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Qing Dynasty Porcelain


It’s fun to visit the Panjiayuan flea market in Beijing, especially
early on Saturday and Sunday mornings, when there are more vendors and
visitors than on weekdays.


It’s a large, colorful, bustling hive of activity with vendors in tall
covered sheds in the middle, shops along the sides, a side area selling
old books, magazines, and posters; and lots of vendors who spread their
porcelains, carvings, jade pieces and other wares out on the pavement.


The conventional wisdom is that a high percentage – some Chinese friends
tell me as high as 90% — of the purported antiques on offer are in fact


I don’t really know, although I did visit once with a Chinese antique
expert who helped us to very selectively pick out genuine, mostly Qing
Dynasty porcelain pieces. With his counsel, we were able to negotiate
very reasonable prices. We bought them because we like them, rather than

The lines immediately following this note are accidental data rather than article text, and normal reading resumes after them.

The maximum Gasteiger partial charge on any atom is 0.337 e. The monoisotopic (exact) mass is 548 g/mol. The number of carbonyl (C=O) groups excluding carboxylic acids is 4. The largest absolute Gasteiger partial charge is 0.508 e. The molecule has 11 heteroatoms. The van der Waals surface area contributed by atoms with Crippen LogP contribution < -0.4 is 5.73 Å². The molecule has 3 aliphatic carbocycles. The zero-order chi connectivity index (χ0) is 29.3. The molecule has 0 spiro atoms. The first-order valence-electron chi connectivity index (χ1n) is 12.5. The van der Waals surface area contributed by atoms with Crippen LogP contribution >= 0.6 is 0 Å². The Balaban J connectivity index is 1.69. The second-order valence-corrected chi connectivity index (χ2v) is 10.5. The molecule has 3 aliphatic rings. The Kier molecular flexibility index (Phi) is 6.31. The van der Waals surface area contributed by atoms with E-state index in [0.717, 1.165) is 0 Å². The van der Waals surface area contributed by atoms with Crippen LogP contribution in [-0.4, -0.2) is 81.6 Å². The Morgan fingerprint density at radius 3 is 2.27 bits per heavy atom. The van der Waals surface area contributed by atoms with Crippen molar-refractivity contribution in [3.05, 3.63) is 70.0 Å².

as investments. Even if they are fakes, we still like them.


On another visit we were in the central stall section where there is a
hodgepodge of everything on display from paintings to carvings to
porcelain, old cameras and typewriters – you name it.


Some of the vendors are more aggressive than others in pitching their
wares. Almost all of them have mastered the expression in English:
“Looky looky ! “ which is often accompanied by a grand sweep of the arm
above the goods lying on the ground, as if looking at them were by
invitation only.

有些小贩在推销物件时比别人更用心,他们几乎都掌握了 “瞧一瞧,看一看”的英语说法(Looky looky!),他们一边喊着,一边猛烈挥舞着手臂,罩着摆在地上的商品,仿佛只有受邀请才能看一看它们。

Often, when I saw an interesting porcelain object, I would ask the
vendor what dynasty it dated from. Most of them said the pieces were
from the Qing Dynasty.


I asked a skinny young Chinese man with a mustache about one of his vases, a flowery yellow and green one.


What dynasty is this from ?


“Qing Dynasty.”


I then pointed to another one of his pieces, which was a tea cup with an
image of the late Chinese leader Lin Biao on it. I asked him how old it


“Qing Dynasty.”


Hmmm. Some of those Qing porcelain makers had tremendous foresight. (
Lin Biao died in 1971 at the age of 64, and the Qing Dynasty ended in



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